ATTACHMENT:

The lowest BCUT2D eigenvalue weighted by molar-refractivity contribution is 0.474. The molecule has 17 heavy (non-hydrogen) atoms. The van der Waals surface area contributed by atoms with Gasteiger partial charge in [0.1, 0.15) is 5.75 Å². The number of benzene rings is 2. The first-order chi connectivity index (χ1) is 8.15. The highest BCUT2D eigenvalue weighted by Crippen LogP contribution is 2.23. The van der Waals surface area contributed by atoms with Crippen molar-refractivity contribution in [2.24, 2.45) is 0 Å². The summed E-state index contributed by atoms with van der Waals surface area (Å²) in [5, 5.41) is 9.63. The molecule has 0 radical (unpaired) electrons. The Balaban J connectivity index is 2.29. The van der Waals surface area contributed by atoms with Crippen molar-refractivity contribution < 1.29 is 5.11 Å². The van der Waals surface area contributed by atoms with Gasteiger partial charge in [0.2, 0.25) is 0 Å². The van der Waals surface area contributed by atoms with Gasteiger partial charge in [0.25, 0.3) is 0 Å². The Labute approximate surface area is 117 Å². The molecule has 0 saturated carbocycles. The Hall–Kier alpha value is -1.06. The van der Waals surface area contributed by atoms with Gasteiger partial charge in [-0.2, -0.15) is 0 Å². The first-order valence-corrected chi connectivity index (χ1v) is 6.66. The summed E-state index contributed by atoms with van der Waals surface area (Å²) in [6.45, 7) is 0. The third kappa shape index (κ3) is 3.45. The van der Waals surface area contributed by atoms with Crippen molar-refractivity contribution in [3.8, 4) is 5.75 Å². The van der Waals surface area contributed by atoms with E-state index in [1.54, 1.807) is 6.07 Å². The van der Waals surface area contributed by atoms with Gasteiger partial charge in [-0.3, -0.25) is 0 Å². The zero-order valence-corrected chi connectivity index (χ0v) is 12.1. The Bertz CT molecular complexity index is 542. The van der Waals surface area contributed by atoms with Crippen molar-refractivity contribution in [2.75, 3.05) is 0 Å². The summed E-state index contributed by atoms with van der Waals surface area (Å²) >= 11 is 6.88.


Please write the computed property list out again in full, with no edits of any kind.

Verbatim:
The lowest BCUT2D eigenvalue weighted by molar-refractivity contribution is 0.474. The molecule has 17 heavy (non-hydrogen) atoms. The van der Waals surface area contributed by atoms with Gasteiger partial charge in [0.1, 0.15) is 5.75 Å². The number of benzene rings is 2. The first-order chi connectivity index (χ1) is 8.15. The highest BCUT2D eigenvalue weighted by Crippen LogP contribution is 2.23. The van der Waals surface area contributed by atoms with Crippen molar-refractivity contribution in [2.24, 2.45) is 0 Å². The summed E-state index contributed by atoms with van der Waals surface area (Å²) in [5, 5.41) is 9.63. The molecule has 0 radical (unpaired) electrons. The Balaban J connectivity index is 2.29. The van der Waals surface area contributed by atoms with Crippen molar-refractivity contribution < 1.29 is 5.11 Å². The van der Waals surface area contributed by atoms with Gasteiger partial charge in [0.2, 0.25) is 0 Å². The van der Waals surface area contributed by atoms with Gasteiger partial charge in [0.25, 0.3) is 0 Å². The Labute approximate surface area is 117 Å². The molecule has 0 saturated carbocycles. The Hall–Kier alpha value is -1.06. The van der Waals surface area contributed by atoms with Gasteiger partial charge in [-0.2, -0.15) is 0 Å². The first-order valence-corrected chi connectivity index (χ1v) is 6.66. The summed E-state index contributed by atoms with van der Waals surface area (Å²) in [6.45, 7) is 0. The third kappa shape index (κ3) is 3.45. The van der Waals surface area contributed by atoms with Crippen molar-refractivity contribution in [3.8, 4) is 5.75 Å². The van der Waals surface area contributed by atoms with E-state index in [1.54, 1.807) is 6.07 Å². The van der Waals surface area contributed by atoms with Gasteiger partial charge in [-0.3, -0.25) is 0 Å². The zero-order valence-corrected chi connectivity index (χ0v) is 12.1. The Bertz CT molecular complexity index is 542. The van der Waals surface area contributed by atoms with Crippen molar-refractivity contribution in [2.75, 3.05) is 0 Å². The summed E-state index contributed by atoms with van der Waals surface area (Å²) >= 11 is 6.88.